The Germans on Venus
THE GERMANS ON VENUS
Thirteen proto-science fiction tales by Alphonse Allais, Rémy de Gourmont, Jules Lermina, André Mas, Eugène Mouton, Louis Mullem, Charles Nodier, Restif de la Bretonne, Adrien Robert, X.B. Saintine, Marcel Schwob, Louis Ulbach & Théo Varlet
edited by Brian Stableford
cover by Gil Formosa
To the English, the sea; to the French, the land, to the Germans, the kingdom of the Heavens!
This is a second collection of 13 proto-science fiction tales and other scientific romances, penned between 1796 and 1921, translated and annotated by renowned science fiction writer and scholar Brian Stableford.
From cosmic journeys exploring Mars and Jupiter, examining the nature, languages and reproductive methods of various alien species, to the tale of a man who awakens 10,000 years in the future when the Moon has broken apart and rained debris upon the Earth and suspension bridges link the planets of the Solar System; from future war stories, the discovery of automata and telepathy, to speculations about the extraterrestrial origins of Life on Earth, the tales gathered here exemplify the manifest intention of writers from the 18th and 19th centuries to create a new genre of imaginative fiction.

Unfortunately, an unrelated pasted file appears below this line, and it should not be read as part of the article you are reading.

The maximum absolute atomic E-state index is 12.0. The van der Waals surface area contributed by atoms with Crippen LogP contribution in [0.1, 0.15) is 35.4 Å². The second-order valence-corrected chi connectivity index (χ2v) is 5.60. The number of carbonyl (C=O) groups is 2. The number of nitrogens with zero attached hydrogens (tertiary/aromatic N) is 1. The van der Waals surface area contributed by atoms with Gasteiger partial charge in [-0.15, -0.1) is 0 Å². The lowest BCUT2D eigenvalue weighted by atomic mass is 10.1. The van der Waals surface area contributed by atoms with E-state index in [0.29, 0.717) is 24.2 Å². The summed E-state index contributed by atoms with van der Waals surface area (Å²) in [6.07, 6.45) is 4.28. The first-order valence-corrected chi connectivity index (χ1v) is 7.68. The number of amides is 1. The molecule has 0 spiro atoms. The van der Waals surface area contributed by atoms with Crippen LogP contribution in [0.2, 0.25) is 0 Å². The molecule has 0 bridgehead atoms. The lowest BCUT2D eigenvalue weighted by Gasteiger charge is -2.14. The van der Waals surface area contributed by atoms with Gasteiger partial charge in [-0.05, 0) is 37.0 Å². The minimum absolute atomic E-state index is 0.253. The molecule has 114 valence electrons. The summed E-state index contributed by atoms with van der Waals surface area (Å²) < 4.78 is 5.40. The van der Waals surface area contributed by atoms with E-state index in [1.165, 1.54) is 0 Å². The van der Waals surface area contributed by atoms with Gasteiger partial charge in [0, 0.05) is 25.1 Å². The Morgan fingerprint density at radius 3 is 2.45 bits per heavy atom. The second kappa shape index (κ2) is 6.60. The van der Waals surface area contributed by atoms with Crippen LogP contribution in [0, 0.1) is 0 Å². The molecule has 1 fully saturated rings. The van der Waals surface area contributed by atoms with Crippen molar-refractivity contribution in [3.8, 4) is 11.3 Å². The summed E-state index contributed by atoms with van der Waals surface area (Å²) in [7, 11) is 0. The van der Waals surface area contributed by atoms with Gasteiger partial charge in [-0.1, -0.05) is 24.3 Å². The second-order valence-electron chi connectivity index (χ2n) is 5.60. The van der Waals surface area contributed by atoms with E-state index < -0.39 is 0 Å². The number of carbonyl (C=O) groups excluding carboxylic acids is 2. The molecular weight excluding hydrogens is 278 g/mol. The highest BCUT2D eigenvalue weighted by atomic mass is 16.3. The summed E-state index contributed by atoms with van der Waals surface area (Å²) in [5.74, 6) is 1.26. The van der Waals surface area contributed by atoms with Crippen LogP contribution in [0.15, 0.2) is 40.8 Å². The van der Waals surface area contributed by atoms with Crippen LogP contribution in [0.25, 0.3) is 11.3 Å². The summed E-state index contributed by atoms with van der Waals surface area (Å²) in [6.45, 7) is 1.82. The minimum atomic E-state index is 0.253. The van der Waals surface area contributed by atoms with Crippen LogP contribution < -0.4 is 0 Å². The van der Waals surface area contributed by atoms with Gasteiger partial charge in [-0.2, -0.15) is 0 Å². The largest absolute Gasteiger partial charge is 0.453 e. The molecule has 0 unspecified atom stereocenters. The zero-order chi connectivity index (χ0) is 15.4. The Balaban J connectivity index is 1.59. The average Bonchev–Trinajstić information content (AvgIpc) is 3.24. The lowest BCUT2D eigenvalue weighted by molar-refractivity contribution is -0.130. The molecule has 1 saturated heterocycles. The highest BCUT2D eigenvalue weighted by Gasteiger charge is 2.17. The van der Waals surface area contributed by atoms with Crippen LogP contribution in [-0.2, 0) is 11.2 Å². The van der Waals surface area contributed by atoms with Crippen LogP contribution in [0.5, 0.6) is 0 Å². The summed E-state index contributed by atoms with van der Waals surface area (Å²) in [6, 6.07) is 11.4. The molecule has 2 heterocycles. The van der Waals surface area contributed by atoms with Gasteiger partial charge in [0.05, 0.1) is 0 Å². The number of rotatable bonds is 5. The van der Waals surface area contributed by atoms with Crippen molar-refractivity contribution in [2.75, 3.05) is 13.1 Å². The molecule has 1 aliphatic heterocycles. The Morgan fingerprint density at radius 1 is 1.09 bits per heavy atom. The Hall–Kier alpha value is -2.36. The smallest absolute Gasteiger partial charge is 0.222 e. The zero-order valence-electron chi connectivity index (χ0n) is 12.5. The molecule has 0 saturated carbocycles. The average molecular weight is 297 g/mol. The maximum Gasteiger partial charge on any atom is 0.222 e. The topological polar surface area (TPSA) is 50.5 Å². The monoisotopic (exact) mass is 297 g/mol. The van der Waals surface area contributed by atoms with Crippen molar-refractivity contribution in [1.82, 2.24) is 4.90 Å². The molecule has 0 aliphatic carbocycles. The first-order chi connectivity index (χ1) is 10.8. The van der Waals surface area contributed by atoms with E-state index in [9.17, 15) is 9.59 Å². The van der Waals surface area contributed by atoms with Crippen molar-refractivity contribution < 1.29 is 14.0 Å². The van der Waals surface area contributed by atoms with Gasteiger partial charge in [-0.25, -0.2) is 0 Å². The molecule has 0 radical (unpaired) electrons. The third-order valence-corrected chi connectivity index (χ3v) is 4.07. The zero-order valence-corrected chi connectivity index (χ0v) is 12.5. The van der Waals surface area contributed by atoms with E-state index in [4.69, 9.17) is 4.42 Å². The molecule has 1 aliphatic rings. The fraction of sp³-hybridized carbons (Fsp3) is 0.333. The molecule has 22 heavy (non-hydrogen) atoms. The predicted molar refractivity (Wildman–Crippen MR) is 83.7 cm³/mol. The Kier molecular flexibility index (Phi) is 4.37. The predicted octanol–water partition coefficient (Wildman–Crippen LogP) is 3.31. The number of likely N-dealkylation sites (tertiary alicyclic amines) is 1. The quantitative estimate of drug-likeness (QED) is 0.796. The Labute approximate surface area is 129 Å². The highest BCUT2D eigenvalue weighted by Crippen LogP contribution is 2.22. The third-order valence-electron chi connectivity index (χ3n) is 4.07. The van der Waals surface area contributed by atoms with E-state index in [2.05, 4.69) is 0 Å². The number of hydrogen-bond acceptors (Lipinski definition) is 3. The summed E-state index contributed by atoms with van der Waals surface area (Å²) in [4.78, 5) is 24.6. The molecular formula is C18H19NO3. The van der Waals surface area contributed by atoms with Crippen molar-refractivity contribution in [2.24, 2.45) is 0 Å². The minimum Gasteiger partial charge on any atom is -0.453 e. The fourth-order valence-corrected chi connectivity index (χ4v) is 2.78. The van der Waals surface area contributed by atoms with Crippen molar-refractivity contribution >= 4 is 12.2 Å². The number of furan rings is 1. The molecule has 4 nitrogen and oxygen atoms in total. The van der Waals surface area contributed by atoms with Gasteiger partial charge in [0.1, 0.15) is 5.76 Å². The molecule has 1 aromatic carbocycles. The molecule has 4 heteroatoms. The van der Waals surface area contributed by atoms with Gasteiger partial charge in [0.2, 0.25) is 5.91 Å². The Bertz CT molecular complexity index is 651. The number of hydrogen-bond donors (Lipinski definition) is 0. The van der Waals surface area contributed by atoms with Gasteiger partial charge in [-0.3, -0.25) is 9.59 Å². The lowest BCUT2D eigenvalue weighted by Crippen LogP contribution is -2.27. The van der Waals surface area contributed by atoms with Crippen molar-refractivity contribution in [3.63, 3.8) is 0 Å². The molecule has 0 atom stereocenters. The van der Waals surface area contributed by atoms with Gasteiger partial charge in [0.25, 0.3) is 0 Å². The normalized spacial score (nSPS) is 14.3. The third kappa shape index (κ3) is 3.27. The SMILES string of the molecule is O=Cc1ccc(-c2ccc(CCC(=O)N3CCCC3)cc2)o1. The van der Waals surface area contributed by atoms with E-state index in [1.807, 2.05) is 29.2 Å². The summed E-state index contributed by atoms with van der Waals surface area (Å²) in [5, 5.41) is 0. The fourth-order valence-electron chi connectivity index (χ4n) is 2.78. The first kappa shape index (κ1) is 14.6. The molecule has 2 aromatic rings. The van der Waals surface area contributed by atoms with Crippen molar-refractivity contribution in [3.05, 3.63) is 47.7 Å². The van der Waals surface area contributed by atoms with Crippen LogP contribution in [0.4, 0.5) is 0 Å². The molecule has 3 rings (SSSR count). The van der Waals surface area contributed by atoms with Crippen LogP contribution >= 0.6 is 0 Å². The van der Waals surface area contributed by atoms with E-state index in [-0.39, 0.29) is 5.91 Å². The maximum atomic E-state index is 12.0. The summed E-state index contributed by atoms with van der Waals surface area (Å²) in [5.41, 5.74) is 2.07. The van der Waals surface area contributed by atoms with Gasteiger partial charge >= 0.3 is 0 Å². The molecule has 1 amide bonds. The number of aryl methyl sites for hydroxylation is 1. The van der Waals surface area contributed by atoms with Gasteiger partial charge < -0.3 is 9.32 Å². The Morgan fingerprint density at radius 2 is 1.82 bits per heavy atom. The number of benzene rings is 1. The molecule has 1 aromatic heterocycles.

The title piece, written in 1913, was the first-ever published item in a series of propagandistic works of fiction by rocket enthusiasts. It is remarkable for its description of space travel, and its attempt to design a hypothetical biosphere for another planet.
Posthumous Correspondence (1796) by Restif de la Bretonne (excerpted from Postumous Correspondence)
Perfectibility (1833) by Charles Nodier
The Story of a Naiad (1864) by Louis Ulbach
Astronomical Journeys (1864) by X. B. Saintine
War in 1894 (1867) by Adrien Robert
The Origin of Life (1877) by Eugène Mouton
Quiet House (1885) by Jules Lermina
The Automaton (1892) by Rémy de Gourmont
The Future Terror (1891) by Marcel Schwob
A Rival of Edison (1909) by Louis Mullem
Erebium (1904) by Alphonse Allais
The Germans on Venus (1913) by André Mas
Telepathy (1921) by Théo Varlet
Introduction & Notes by Brian Stableford